From a hallway sink for hosing off sandy toes to a terracotta-tiled soaking tub, there’s a bright idea around every corner of Alex Boudreau’s family vacation home, located along the blissful beaches of Todos Santos, Mexico. These clever and super-functional spaces are a reflection of the Brooklyn-based designer’s sheer creativity—and her ability to stick to a budget. Building a retreat from the ground up is no cheap feat, so Boudreau got scrappy with some of her design choices and sourced the majority of the materials locally, including the milky white piedra laja blanca stone found throughout the home. Here, she reveals five hacks that came in handy when constructing her family’s personal oasis.
Combine Upper Cabinets and Open Shelves
In a moment of practicality, Boudreau added a lone upper cabinet to a floating ledge in the kitchen. The closed storage is meant to hide all the necessities that don’t quite fit with the beachy aesthetic (think: baby bottles and thermoses, which can be easily accessed by opening the accordion doors). Bourdeau intentionally left a few inches of bare space on either side of the cupboard so people can set down a drinking glass or a pile of mail as they rummage through the refrigerator.
Know Your Paints
Picking up on the golden hues of the desertscape, Boudreau had the kitchen island table painted in Farrow & Ball’s Citron, finished with an antiqued glaze. Looking back, she admits floor paint would have also been a perfect choice for this piece. “It’s durable and made for spaces that are high traffic,” she says, thinking about all her nieces and nephews swinging their feet as they sit on the stools.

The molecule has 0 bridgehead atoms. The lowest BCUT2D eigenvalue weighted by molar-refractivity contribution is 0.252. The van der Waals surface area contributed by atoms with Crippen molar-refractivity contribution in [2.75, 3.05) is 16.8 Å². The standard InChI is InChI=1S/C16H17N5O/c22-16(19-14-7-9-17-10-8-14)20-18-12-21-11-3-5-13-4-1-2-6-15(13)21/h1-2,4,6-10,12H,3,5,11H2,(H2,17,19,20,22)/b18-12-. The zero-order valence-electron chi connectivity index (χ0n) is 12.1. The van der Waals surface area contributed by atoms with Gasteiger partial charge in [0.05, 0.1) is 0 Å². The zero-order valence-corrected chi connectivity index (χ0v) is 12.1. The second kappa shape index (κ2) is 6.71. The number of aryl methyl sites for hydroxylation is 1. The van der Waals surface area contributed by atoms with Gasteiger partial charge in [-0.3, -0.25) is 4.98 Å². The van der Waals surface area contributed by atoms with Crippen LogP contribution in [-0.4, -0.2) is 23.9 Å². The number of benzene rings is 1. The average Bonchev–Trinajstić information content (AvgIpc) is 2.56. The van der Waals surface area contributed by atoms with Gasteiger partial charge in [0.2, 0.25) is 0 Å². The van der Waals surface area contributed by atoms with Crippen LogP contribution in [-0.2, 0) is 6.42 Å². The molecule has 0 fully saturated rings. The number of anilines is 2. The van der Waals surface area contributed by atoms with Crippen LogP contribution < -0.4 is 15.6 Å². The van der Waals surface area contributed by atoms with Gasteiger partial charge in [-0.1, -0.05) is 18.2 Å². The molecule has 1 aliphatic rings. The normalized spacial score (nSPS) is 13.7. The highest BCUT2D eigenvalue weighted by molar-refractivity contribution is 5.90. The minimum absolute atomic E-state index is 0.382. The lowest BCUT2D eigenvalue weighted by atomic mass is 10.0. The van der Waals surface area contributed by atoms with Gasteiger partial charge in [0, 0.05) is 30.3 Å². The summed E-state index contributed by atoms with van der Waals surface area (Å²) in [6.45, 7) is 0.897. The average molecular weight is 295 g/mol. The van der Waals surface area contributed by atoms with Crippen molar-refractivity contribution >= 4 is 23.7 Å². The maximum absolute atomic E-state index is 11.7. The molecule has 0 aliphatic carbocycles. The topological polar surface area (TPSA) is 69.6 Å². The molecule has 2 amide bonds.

Skirt Built-In Storage
In an effort to save on cabinetry, Boudreau hung fabric skirts underneath a number of the sinks, including the one in the front hallway (used for rinsing off sandy feet from the beach), which is suspended from a basic tension rod. While she relied on a seamstress for the cutting; sewing; and, in some cases, making the ties, Boudreau says this is one job anyone can easily tackle with a plain ⅜-inch pole and some rings with clips. You don’t even have to be precise with trimming the panels. “I love a frayed edge,” she says.
Reconsider “Boring” Materials
Concrete is readily accessible in the Baja area, so Boudreau made a habit of using it everywhere: the countertops, window frames, storage ledges. “This is how homes are built here,” says the designer. When mixed with some pebbles from local beaches and shards of glass, the polished surface practically resembles the look of terrazzo, only it’s infinitely more affordable. To bring a hint of color to a concrete sink basin, Boudreau’s fabricator added clay powder to the mixture.
Put Scraps to Work
Staying local also had its perks when it came to the furniture and the decor. Boudreau’s father constructed the family’s breakfast table and a small side table out of tree trunks and remnants of stone, while the designer herself scoured stores in town for old blankets to turn into throw pillows. It’s small personal details like this that make a getaway house feel like home.
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